of Customs, Bombay Vs. Shibani Engineering Systems
 INSC 897 (6
S.P. (J) Bharucha S.P. (J) Thomas K.T. (J) Bharucha. J.
JT 1996 (7) 222 1996 SCALE (5)593
6TH DAY OF AUGUST, 1996 Present:
Mr.Justice S.P.Bharucha Hon'ble Mr.justice K.T.Thomas D.Tandon and P.Parmeswaran,
Advs. for the appellant L.R.Singh, Adv. for the Respondent
following Judgment of the Court was delivered:
of Customs, Bombay V. Shibani Engineering Systems. Bombay
respondents imported two consignments of cups which are parts of taper roller
bearings. They filled bills of entry for clearance classifying the goods under
entry 8482.99 of the Customs Tariff Act, 1975, and claimed the benefit of the concessional
rate of duty provided by an Exemption Notification (No.70/89).
relevant part of the Exemption Notification reads thus:
Parts of goods covered by Sl.No. 5 above namely (a) Cups and Cones of roller The
rate of bearings covered by duty applicable items (a) and (b) of to the
bearings Sl.No. 5 above are parts.
Inner and outer rings of - do - roller bearings covered by items (a) and (b) of
Sl. No. 5 above (c) Others 15% ad valorem" Serial No.5 therein referred to
relates to "roller bearings of all types".
respondents filed a writ petition in the Bombay High Court. The goods were
allowed to be cleared by the High Court on the basis of a provisional
assessment extending the benefit to the respondents of Sl.No. 6(c). The
appellants preferred a Special Leave Petition to this Court; therein the
appellants were directed to issue a show cause notice to the respondents and finalise
the assessment of the goods by 6th September, 1991.
notice in this behalf was issued. The respondents were heard and the Collector
of Customs (Judicial) made an order on 30th August, 1991. He held that the goods were
covered by Sl.No. 6(c) and not Sl. No. 6(a). For the purpose of valuation, he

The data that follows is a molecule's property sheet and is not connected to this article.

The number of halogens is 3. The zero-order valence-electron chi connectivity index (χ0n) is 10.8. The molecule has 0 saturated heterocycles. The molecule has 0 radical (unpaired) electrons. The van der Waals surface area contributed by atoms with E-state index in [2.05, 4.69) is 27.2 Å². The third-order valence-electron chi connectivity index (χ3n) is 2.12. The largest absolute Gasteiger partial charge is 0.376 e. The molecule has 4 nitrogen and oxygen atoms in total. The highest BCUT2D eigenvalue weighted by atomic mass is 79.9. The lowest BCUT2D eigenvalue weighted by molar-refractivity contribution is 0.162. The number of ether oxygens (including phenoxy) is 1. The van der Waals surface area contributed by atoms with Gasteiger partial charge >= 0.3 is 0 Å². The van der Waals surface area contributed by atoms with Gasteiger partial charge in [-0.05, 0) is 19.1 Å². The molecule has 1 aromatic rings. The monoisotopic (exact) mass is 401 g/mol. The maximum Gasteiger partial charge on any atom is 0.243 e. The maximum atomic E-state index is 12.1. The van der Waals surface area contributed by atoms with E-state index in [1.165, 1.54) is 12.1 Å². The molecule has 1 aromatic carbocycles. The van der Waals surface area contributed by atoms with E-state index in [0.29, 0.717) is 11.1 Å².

rejected the transaction value of the goods inasmuch as the goods had been imported
from a trader in Hongkong and the price list of the manufacturer of the goods
had not been produced. The transaction value of the goods was ridiculously law
when compared to the c.i.f. value of different brands of similar goods. In the
Collector's view, the transaction value, was in the circumstances,
unacceptable. The Collector noted the price lists of imported bearings of
Chinese, Russian, Czechoslovakian and German origin and, by arduous reasoning,
concluded that one set of the goods should be valued at Rs.5.64 per cup and the
other set at Rs.21.38 per cup.
respondents appealed to the Customs Excise & Gold (Control) Appellate
Tribunal against the Collector's findings on classification and valuation. The
appellants preferred an appeal in regard to penalty and fine (with which we are
not here concerned).
Tribunal found, thus:
and cones of roller bearings are two separate entities by themselves as known
in the concerned trade and industry. Each is a readily identifiable component
and both these parts put together would almost constitute a bearing without
certain small parts of bearings and this appears to be the reason behind
assessing cups and cones when imported together at the same rate as applicable
to the bearings, as cups and cones imported together acquire the essential
character of a bearing." The meaning of the words "and " and
"or" as set out in law lexicons and judgments was then adverted to .
As far as the Exemption Notification was concerned, it was clear to the
Tribunal that the imported cups did not fall within the term "Others"
against Sl.No. 6(c). It was not, the Tribunal observed, a question of the
respondents (importers) "seeking to read the word "and" that is,
in conjunctive manner".
valuation, the Tribunal found that the Collector had compared unbranded
bearings with bearings bearing reputed brand names. He had compared the
assessable value of the cups, which he had held to be of Chinese origin, with